SQL Server 2022 is now generally available and is, in Microsoft’s words, the “most Azure enabled release” so far.
There are a few licensing updates and changes to be aware of with SQL Server 2022 as well as a price increase:
Flexible Virtualisation Benefit
Both licenses with active SA and active subscriptions can now be deployed with any Authorized Outsourcer – that is, anyone who isn’t a Listed Provider (Amazon, Google, Alibaba). However, don’t forget that License Mobility through Software Assurance rights still exist (via SA) which allow you to put software on the servers of an “Authorised Mobility Partner” – and the Listed Providers are eligible for this.
Furthermore, when licensing SQL Server Standard or Enterprise by virtual OSE, if you have active SA you can run an unlimited number of containers containing SQL Server within that virtual OSE.
Related to this, Microsoft have made another change that will cause some issues for certain customers. Licensing a virtual machine based on the number of virtual cores now requires Software Assurance with SQL 2022 and, as that is the only option available for licensing virtual machines with SQL Server Std 2022 (i.e. you can’t license the physical hardware to then run VMs), this means that Software Assurance is a requirement if you have virtual machines with SQL Server Std per core.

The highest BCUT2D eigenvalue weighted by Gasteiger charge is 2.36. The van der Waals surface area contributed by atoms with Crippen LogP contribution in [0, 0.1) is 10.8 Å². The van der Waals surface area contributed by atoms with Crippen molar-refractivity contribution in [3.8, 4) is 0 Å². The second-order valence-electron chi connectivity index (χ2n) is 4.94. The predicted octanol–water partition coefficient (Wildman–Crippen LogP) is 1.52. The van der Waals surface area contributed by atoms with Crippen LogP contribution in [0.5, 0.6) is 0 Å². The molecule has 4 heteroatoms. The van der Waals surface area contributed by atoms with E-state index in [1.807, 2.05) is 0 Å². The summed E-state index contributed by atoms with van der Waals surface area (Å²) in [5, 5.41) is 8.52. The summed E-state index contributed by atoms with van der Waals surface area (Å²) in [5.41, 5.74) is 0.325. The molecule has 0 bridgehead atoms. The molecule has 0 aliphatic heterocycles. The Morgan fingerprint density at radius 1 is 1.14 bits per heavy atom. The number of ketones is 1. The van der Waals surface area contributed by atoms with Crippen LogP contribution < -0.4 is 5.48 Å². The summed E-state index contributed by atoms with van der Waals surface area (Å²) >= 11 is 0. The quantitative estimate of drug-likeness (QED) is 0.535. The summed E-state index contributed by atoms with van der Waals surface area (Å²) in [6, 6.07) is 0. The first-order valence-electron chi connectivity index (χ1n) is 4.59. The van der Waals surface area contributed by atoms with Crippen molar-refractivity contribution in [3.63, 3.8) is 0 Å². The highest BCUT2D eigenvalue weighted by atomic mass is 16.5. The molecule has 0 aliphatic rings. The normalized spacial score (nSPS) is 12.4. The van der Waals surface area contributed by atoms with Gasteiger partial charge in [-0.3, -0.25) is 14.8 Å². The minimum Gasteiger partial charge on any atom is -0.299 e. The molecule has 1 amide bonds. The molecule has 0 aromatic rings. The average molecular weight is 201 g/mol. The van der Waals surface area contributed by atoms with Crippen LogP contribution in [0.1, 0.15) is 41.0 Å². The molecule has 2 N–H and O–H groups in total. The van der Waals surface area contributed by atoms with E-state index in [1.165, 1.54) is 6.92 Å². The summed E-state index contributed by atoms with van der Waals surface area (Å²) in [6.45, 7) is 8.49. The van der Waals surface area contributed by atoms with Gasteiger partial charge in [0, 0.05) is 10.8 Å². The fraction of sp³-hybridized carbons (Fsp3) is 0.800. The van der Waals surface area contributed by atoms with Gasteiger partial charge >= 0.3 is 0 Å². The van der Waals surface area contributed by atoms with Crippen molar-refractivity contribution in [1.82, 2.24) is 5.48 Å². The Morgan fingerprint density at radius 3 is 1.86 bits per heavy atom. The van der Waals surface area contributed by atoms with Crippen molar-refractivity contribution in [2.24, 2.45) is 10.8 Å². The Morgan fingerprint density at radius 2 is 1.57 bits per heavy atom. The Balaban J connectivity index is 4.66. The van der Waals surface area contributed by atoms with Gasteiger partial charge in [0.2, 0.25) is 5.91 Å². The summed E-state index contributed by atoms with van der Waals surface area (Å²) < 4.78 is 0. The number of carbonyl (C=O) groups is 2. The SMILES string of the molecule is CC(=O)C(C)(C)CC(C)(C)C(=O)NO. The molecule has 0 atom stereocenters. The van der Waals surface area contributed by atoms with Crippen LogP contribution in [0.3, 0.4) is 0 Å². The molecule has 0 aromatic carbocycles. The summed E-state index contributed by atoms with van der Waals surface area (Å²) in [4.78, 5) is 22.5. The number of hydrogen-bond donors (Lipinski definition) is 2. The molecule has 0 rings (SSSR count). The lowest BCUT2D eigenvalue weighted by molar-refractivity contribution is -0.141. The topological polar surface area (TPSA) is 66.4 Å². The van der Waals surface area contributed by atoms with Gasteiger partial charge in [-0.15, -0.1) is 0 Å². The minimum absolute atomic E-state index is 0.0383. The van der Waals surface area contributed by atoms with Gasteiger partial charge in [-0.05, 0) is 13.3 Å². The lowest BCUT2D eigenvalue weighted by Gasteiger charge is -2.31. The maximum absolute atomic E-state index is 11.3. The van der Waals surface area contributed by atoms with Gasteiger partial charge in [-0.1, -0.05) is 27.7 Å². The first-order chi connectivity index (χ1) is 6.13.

Machine Learning removal
Looking at the Product terms, it appears that Microsoft have removed the rights for SQL Server Enterprise customers to use:
- Machine Learning for Window or Linux
- Machine Learning Server for Hadoop
Enabled via Azure Arc, this new billing model enables organisations to pay for SQL Server on a monthly or hourly basis:
The servers must be connected to Azure Arc to use this option. For 2022, the Arc connection is a default part of the setup process while for SQL 2014 and above, it will be enabled via a capability within the Azure portal which is, according to Microsoft, coming soon. This seems to suggest that PAYG isn’t available with SQL 2012 or earlier which makes sense, given they’re all out of support.
Microsoft have confirmed that SQL Server 2022 Standard, Enterprise, and Web pricing will increase by 10% from January 2023 – including public sector.